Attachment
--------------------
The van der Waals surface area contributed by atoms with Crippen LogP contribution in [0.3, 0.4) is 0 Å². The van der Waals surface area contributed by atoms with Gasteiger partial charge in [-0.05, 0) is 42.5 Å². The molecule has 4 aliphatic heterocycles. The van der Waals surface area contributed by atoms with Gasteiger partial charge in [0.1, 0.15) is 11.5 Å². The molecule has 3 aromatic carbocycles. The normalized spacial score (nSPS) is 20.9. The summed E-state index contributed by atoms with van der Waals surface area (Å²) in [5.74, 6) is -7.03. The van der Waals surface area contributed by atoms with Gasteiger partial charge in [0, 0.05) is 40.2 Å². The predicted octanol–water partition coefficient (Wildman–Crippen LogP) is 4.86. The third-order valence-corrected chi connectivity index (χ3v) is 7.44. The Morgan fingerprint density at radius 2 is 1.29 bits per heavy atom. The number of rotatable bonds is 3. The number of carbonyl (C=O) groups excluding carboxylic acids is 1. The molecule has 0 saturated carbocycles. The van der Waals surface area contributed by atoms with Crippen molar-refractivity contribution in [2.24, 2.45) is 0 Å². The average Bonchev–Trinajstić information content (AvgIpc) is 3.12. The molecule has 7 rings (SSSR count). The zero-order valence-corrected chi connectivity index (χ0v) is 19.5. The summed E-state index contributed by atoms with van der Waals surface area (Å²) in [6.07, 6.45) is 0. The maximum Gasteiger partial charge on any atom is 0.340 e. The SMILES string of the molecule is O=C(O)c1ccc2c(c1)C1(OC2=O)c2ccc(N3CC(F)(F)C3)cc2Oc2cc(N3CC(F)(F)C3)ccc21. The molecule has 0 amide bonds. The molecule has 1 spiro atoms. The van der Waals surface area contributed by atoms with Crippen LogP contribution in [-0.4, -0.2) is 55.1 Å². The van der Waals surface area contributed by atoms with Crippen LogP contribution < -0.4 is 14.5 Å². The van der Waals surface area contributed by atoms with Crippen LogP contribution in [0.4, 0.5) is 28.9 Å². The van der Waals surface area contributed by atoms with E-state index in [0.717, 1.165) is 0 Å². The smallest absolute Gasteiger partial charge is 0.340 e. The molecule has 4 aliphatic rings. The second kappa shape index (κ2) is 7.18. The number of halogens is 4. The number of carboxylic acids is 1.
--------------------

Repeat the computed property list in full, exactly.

The van der Waals surface area contributed by atoms with Crippen LogP contribution in [0.3, 0.4) is 0 Å². The van der Waals surface area contributed by atoms with Gasteiger partial charge in [-0.05, 0) is 42.5 Å². The molecule has 4 aliphatic heterocycles. The van der Waals surface area contributed by atoms with Gasteiger partial charge in [0.1, 0.15) is 11.5 Å². The molecule has 3 aromatic carbocycles. The normalized spacial score (nSPS) is 20.9. The summed E-state index contributed by atoms with van der Waals surface area (Å²) in [5.74, 6) is -7.03. The van der Waals surface area contributed by atoms with Gasteiger partial charge in [0, 0.05) is 40.2 Å². The predicted octanol–water partition coefficient (Wildman–Crippen LogP) is 4.86. The third-order valence-corrected chi connectivity index (χ3v) is 7.44. The Morgan fingerprint density at radius 2 is 1.29 bits per heavy atom. The number of rotatable bonds is 3. The number of carbonyl (C=O) groups excluding carboxylic acids is 1. The molecule has 0 saturated carbocycles. The van der Waals surface area contributed by atoms with Crippen molar-refractivity contribution in [2.24, 2.45) is 0 Å². The average Bonchev–Trinajstić information content (AvgIpc) is 3.12. The molecule has 7 rings (SSSR count). The zero-order valence-corrected chi connectivity index (χ0v) is 19.5. The summed E-state index contributed by atoms with van der Waals surface area (Å²) in [6.07, 6.45) is 0. The maximum Gasteiger partial charge on any atom is 0.340 e. The SMILES string of the molecule is O=C(O)c1ccc2c(c1)C1(OC2=O)c2ccc(N3CC(F)(F)C3)cc2Oc2cc(N3CC(F)(F)C3)ccc21. The molecule has 0 amide bonds. The molecule has 1 spiro atoms. The van der Waals surface area contributed by atoms with Crippen LogP contribution in [-0.4, -0.2) is 55.1 Å². The van der Waals surface area contributed by atoms with Crippen LogP contribution < -0.4 is 14.5 Å². The van der Waals surface area contributed by atoms with Crippen LogP contribution in [0.4, 0.5) is 28.9 Å². The van der Waals surface area contributed by atoms with E-state index in [0.717, 1.165) is 0 Å². The smallest absolute Gasteiger partial charge is 0.340 e. The molecule has 4 aliphatic rings. The second kappa shape index (κ2) is 7.18. The number of halogens is 4. The number of carboxylic acids is 1.